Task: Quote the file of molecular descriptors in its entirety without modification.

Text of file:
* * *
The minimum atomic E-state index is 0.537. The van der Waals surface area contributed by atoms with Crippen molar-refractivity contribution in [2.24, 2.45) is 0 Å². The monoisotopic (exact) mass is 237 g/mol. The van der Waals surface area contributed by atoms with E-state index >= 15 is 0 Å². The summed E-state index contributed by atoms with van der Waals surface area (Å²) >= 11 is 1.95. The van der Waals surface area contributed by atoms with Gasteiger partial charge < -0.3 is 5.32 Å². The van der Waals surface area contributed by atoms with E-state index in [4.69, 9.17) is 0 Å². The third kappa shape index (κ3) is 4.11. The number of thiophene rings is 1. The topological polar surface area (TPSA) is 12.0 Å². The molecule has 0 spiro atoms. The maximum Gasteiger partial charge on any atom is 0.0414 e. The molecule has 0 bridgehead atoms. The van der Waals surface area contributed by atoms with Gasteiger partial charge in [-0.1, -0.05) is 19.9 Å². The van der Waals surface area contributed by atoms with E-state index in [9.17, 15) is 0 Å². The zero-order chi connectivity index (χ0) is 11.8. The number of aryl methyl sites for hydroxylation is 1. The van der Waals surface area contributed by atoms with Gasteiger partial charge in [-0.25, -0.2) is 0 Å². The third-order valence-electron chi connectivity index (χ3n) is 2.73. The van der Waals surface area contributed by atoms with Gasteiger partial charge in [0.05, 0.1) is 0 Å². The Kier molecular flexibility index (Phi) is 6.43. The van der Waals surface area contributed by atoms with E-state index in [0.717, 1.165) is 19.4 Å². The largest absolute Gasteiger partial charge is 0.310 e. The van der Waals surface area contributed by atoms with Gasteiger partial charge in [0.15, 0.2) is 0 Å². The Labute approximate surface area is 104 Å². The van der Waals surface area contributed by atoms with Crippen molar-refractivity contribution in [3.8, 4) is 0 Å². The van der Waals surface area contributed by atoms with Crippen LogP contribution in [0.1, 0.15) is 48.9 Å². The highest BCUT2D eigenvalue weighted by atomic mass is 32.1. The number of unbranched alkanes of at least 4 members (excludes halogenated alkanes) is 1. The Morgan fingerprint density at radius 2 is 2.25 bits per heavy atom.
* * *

The minimum atomic E-state index is 0.537. The van der Waals surface area contributed by atoms with Crippen molar-refractivity contribution in [2.24, 2.45) is 0 Å². The monoisotopic (exact) mass is 237 g/mol. The van der Waals surface area contributed by atoms with E-state index >= 15 is 0 Å². The summed E-state index contributed by atoms with van der Waals surface area (Å²) >= 11 is 1.95. The van der Waals surface area contributed by atoms with Gasteiger partial charge < -0.3 is 5.32 Å². The van der Waals surface area contributed by atoms with E-state index in [4.69, 9.17) is 0 Å². The third kappa shape index (κ3) is 4.11. The number of thiophene rings is 1. The topological polar surface area (TPSA) is 12.0 Å². The molecule has 0 spiro atoms. The maximum Gasteiger partial charge on any atom is 0.0414 e. The molecule has 0 bridgehead atoms. The van der Waals surface area contributed by atoms with Gasteiger partial charge in [-0.1, -0.05) is 19.9 Å². The van der Waals surface area contributed by atoms with E-state index in [9.17, 15) is 0 Å². The zero-order chi connectivity index (χ0) is 11.8. The number of aryl methyl sites for hydroxylation is 1. The van der Waals surface area contributed by atoms with Gasteiger partial charge in [-0.25, -0.2) is 0 Å². The third-order valence-electron chi connectivity index (χ3n) is 2.73. The van der Waals surface area contributed by atoms with Gasteiger partial charge in [0.05, 0.1) is 0 Å². The Kier molecular flexibility index (Phi) is 6.43. The van der Waals surface area contributed by atoms with E-state index in [0.717, 1.165) is 19.4 Å². The largest absolute Gasteiger partial charge is 0.310 e. The van der Waals surface area contributed by atoms with Gasteiger partial charge in [0.15, 0.2) is 0 Å². The Labute approximate surface area is 104 Å². The van der Waals surface area contributed by atoms with Crippen molar-refractivity contribution in [3.8, 4) is 0 Å². The van der Waals surface area contributed by atoms with Crippen LogP contribution in [0.1, 0.15) is 48.9 Å². The highest BCUT2D eigenvalue weighted by atomic mass is 32.1. The number of unbranched alkanes of at least 4 members (excludes halogenated alkanes) is 1. The Morgan fingerprint density at radius 2 is 2.25 bits per heavy atom.